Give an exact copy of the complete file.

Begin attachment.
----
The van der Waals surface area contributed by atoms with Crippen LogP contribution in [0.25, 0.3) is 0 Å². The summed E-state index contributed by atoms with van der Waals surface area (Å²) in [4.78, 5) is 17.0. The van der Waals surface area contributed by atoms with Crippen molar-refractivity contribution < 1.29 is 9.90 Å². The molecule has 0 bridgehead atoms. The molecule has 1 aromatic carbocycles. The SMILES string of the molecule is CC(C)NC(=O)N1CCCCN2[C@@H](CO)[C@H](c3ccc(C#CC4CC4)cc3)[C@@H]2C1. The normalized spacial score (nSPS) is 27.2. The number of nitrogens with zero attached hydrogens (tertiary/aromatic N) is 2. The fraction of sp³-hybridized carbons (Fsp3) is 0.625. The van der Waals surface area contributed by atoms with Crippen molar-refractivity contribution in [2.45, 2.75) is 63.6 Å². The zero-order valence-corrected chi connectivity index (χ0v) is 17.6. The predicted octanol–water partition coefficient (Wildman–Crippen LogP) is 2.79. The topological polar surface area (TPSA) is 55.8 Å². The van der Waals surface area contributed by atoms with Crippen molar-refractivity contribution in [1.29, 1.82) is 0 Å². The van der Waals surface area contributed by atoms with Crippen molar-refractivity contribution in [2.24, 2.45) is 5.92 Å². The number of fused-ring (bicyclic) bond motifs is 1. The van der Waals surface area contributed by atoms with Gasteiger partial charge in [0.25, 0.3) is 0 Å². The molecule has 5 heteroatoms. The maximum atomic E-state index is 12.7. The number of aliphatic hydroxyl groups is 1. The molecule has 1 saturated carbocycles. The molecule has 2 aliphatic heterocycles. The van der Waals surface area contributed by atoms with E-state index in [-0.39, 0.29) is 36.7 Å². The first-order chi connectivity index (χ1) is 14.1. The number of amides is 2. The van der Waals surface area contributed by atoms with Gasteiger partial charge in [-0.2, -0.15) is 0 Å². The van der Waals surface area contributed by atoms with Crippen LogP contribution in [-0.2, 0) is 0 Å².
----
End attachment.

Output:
The van der Waals surface area contributed by atoms with Crippen LogP contribution in [0.25, 0.3) is 0 Å². The summed E-state index contributed by atoms with van der Waals surface area (Å²) in [4.78, 5) is 17.0. The van der Waals surface area contributed by atoms with Crippen molar-refractivity contribution < 1.29 is 9.90 Å². The molecule has 0 bridgehead atoms. The molecule has 1 aromatic carbocycles. The SMILES string of the molecule is CC(C)NC(=O)N1CCCCN2[C@@H](CO)[C@H](c3ccc(C#CC4CC4)cc3)[C@@H]2C1. The normalized spacial score (nSPS) is 27.2. The number of nitrogens with zero attached hydrogens (tertiary/aromatic N) is 2. The fraction of sp³-hybridized carbons (Fsp3) is 0.625. The van der Waals surface area contributed by atoms with Crippen molar-refractivity contribution in [2.45, 2.75) is 63.6 Å². The zero-order valence-corrected chi connectivity index (χ0v) is 17.6. The predicted octanol–water partition coefficient (Wildman–Crippen LogP) is 2.79. The topological polar surface area (TPSA) is 55.8 Å². The van der Waals surface area contributed by atoms with Crippen molar-refractivity contribution in [1.29, 1.82) is 0 Å². The van der Waals surface area contributed by atoms with Crippen molar-refractivity contribution in [2.24, 2.45) is 5.92 Å². The number of fused-ring (bicyclic) bond motifs is 1. The van der Waals surface area contributed by atoms with Gasteiger partial charge in [0.25, 0.3) is 0 Å². The molecule has 5 heteroatoms. The maximum atomic E-state index is 12.7. The number of aliphatic hydroxyl groups is 1. The molecule has 1 saturated carbocycles. The molecule has 2 aliphatic heterocycles. The van der Waals surface area contributed by atoms with E-state index in [-0.39, 0.29) is 36.7 Å². The first-order chi connectivity index (χ1) is 14.1. The number of amides is 2. The van der Waals surface area contributed by atoms with Gasteiger partial charge in [-0.2, -0.15) is 0 Å². The van der Waals surface area contributed by atoms with Crippen LogP contribution in [-0.2, 0) is 0 Å².